National Hispanic Heritage Month takes place every year from September 15 until October 15, celebrating the contributions of Hispanic Americans to the United States. According to the American Community Survey (ACS) in 2021, there are nearly 63 million Hispanics in the U.S. population, which corresponds to 18.9% of the total population. Most Hispanics live in 13 states across the country and are young, with a majority (57%) age 35 or younger. Moreover, about 32% of Hispanics are foreign born, coming mostly from Mexico, Central American, and South American countries. Hispanic Americans are a diverse group with diverse perspectives on the United States and issues the country faces.
Views of the United States and President Biden
Hispanics are a bit more optimistic about the United States than all Americans. A majority of Hispanic Americans (54%) believe that the American culture and way of life has mostly changed for the better since the 1950s, compared to 45% who think it mostly changed for the worse, whereas all Americans are equally divided on this question (49% vs. 50%). Hispanic Catholics are more optimistic, with 59% believing that that American culture has mostly changed for the better, compared to 41% who think it mostly changed for the worse. By contrast, Hispanic Protestants are notably less likely to believe that American culture has mostly changed for the better (37%) and a majority think it has changed for the worse (60%).
Hispanic Americans tend to have more favorable views of President Joe Biden than all Americans. In September of 2021, 65% of Hispanics had a favorable view of Biden compared to 52% of all Americans. Moreover, three in four Hispanic Catholics (75%) had favorable views then.
Views on Discrimination and Racism
In 2021, the vast majority of Hispanic Americans (81%) said there is a lot of discrimination against Hispanics in the country. In 2022, PRRI asked if Americans have personally experienced hostility or discrimination based on their race, ethnicity, or skin color over the past few years. Hispanic Americans (29%) reported experiencing discrimination at a significantly higher rate than all Americans (20%). This remains true for Hispanic Protestants (31%) and Hispanic Catholics (26%).
When asked if they have personally experienced hostility or discrimination based on their immigration status, Hispanic Americans are three times more likely than the average American to say yes (15% versus 5%, respectively). Interestingly, this question yields dramatically different results when broken down by religion: 27% of Hispanic Protestants say they have experienced hostility or discrimination based on their immigration status, compared to only 10% of Hispanic Catholics.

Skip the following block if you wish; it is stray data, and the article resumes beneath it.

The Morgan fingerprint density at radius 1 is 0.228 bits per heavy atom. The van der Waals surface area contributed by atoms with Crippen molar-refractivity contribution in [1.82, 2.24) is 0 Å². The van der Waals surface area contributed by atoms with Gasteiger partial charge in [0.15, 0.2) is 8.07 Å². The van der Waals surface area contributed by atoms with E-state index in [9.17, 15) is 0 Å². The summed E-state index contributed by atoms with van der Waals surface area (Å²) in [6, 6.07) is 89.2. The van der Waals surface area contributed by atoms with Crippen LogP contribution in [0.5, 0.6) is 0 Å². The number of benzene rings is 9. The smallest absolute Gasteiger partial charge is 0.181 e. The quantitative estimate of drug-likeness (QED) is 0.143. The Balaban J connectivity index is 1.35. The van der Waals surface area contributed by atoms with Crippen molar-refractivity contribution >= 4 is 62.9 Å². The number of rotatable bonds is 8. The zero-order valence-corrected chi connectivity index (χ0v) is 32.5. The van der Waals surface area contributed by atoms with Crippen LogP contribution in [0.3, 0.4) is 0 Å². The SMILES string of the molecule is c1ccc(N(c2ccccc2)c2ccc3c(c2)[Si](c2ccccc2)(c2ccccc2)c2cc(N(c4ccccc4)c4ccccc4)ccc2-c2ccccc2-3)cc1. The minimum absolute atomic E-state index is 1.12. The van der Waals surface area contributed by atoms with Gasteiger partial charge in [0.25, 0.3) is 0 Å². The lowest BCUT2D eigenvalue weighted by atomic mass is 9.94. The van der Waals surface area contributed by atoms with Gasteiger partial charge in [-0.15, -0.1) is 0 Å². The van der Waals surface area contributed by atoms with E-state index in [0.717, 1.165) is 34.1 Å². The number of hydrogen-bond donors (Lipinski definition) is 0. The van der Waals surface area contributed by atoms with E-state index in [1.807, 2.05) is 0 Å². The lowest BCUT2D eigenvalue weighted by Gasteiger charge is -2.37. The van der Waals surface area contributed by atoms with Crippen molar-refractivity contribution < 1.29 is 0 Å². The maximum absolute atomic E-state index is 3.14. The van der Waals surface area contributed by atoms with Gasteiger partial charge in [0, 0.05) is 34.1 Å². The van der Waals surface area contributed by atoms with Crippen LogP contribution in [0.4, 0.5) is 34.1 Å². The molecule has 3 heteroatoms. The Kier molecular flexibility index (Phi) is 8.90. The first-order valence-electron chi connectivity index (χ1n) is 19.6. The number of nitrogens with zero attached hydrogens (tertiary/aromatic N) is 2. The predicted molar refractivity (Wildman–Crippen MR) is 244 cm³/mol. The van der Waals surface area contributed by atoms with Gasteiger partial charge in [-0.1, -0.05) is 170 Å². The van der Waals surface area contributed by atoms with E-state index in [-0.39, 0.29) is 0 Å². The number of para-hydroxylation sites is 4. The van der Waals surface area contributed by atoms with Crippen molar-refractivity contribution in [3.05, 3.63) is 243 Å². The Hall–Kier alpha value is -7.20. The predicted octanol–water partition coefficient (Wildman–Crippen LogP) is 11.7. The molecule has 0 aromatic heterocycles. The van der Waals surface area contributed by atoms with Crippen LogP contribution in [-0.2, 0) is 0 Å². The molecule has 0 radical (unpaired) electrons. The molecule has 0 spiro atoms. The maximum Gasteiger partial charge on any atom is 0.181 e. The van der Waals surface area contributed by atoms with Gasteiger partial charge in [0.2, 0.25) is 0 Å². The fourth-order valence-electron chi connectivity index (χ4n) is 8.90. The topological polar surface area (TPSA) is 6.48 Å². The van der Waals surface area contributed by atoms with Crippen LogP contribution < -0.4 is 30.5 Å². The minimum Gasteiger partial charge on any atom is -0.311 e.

Hispanic Americans (27%) are more likely than any other racial demographic to experience hostility or discrimination due to speaking a language other than English in public. Less than one in ten Americans overall (8%) experience this type of discrimination.
Incidentally, Hispanic Americans (57%) are the only ethnic minority in which a clear majority agree that racial minorities use racism as an excuse more than they should. Only 31% of Black Americans, 48% of AAPI, and 51% of multiracial respondents agree with the same sentiment. Overall, however, Hispanic Americans (57%) are not far from white Americans (61%) or the national average of 56% of Americans who agree that racial minorities use racism as an excuse more than they should.
Views on Book Bans
On the topic of whether books depicting slavery should be banned from being taught in public schools, even though the vast majority of Hispanic Americans oppose such bans (80%), they are less likely to oppose these bans than all Americans (89%).
Opinions on whether books discussing LGBTQ topics should be banned from being taught in public schools mirror those of Americans as a whole. Two-thirds of Americans (66%), and 64% of all Hispanic Americans, oppose banning books discussing LGBTQ topics.
The Role of Religion
Hispanic Americans (40%) are more likely than any other racial demographic to agree that “God intended America to be a new promised land where European Christians could create a society that could be an example to the rest of the world.” Just over one-third of the general American population (35%) agrees with this statement. Christian Hispanics are even more likely to agree with this statement, with 51% of Hispanic Protestants and 46% of Hispanic Catholics saying that God intended America to be a new promised land where European Christians could create a society that could be an example to the rest of the world.
By contrast, when asked whether God has granted America a special role in human history, less than half of Hispanic Americans (45%) and Hispanic Catholics (44%) agree with this statement, similar to all Americans (43%). Hispanic Protestants (68%) overwhelmingly believe that America has a special God-given role in human history.
When asked about the place of religion in their lives, a majority of Americans (55%) and Hispanic Americans (57%) consider religion to be either the most important thing or one of many important things in their life. Yet only 24% of Hispanic Americans say they attend religious services a few times a month or more. Hispanic Protestants (36%) are more likely than Hispanic Catholics (26%) to attend church a few times a month or more.
On the topic of community engagement, most Hispanic Americans feel satisfied with their involvement with organizations in their communities. Two-thirds of Hispanic Americans (67%) feel satisfied with their involvement in non-religious civic organizations, while one-third feel dissatisfied (32%). Most Hispanic Catholics (65%) also feel satisfied, but a little less satisfied than all Americans (73%).
 The 13 states include Arizona, California, Colorado Florida, Georgia, Illinois, New Jersey, New Mexico, New York, North Carolina, Pennsylvania, Texas, and Washington.